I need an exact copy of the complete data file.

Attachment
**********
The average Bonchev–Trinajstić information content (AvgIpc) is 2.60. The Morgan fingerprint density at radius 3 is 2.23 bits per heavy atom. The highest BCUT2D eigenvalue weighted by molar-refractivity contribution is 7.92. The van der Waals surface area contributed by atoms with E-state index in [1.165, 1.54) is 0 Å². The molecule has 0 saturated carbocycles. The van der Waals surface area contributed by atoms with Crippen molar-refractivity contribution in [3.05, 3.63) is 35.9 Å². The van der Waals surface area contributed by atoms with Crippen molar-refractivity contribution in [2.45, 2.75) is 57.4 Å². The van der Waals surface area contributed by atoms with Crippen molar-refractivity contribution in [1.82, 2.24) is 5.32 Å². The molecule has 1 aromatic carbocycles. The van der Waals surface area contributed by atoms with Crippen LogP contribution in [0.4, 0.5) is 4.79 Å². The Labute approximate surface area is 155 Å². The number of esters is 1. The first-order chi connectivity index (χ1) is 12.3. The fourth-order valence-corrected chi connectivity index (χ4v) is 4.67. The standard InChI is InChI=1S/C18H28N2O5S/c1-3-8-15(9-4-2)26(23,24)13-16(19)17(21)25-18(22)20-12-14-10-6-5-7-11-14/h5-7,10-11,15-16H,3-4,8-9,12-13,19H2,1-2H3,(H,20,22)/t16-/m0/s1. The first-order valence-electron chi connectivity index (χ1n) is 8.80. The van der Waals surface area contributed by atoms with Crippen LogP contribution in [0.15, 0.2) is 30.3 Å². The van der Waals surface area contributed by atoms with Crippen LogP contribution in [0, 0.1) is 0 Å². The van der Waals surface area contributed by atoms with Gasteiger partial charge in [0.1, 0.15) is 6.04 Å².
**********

The average Bonchev–Trinajstić information content (AvgIpc) is 2.60. The Morgan fingerprint density at radius 3 is 2.23 bits per heavy atom. The highest BCUT2D eigenvalue weighted by molar-refractivity contribution is 7.92. The van der Waals surface area contributed by atoms with E-state index in [1.165, 1.54) is 0 Å². The molecule has 0 saturated carbocycles. The van der Waals surface area contributed by atoms with Crippen molar-refractivity contribution in [3.05, 3.63) is 35.9 Å². The van der Waals surface area contributed by atoms with Crippen molar-refractivity contribution in [2.45, 2.75) is 57.4 Å². The van der Waals surface area contributed by atoms with Crippen molar-refractivity contribution in [1.82, 2.24) is 5.32 Å². The molecule has 1 aromatic carbocycles. The van der Waals surface area contributed by atoms with Crippen LogP contribution in [0.4, 0.5) is 4.79 Å². The Labute approximate surface area is 155 Å². The number of esters is 1. The first-order chi connectivity index (χ1) is 12.3. The fourth-order valence-corrected chi connectivity index (χ4v) is 4.67. The standard InChI is InChI=1S/C18H28N2O5S/c1-3-8-15(9-4-2)26(23,24)13-16(19)17(21)25-18(22)20-12-14-10-6-5-7-11-14/h5-7,10-11,15-16H,3-4,8-9,12-13,19H2,1-2H3,(H,20,22)/t16-/m0/s1. The first-order valence-electron chi connectivity index (χ1n) is 8.80. The van der Waals surface area contributed by atoms with Crippen LogP contribution in [0.15, 0.2) is 30.3 Å². The van der Waals surface area contributed by atoms with Crippen LogP contribution in [0, 0.1) is 0 Å². The van der Waals surface area contributed by atoms with Gasteiger partial charge in [0.1, 0.15) is 6.04 Å².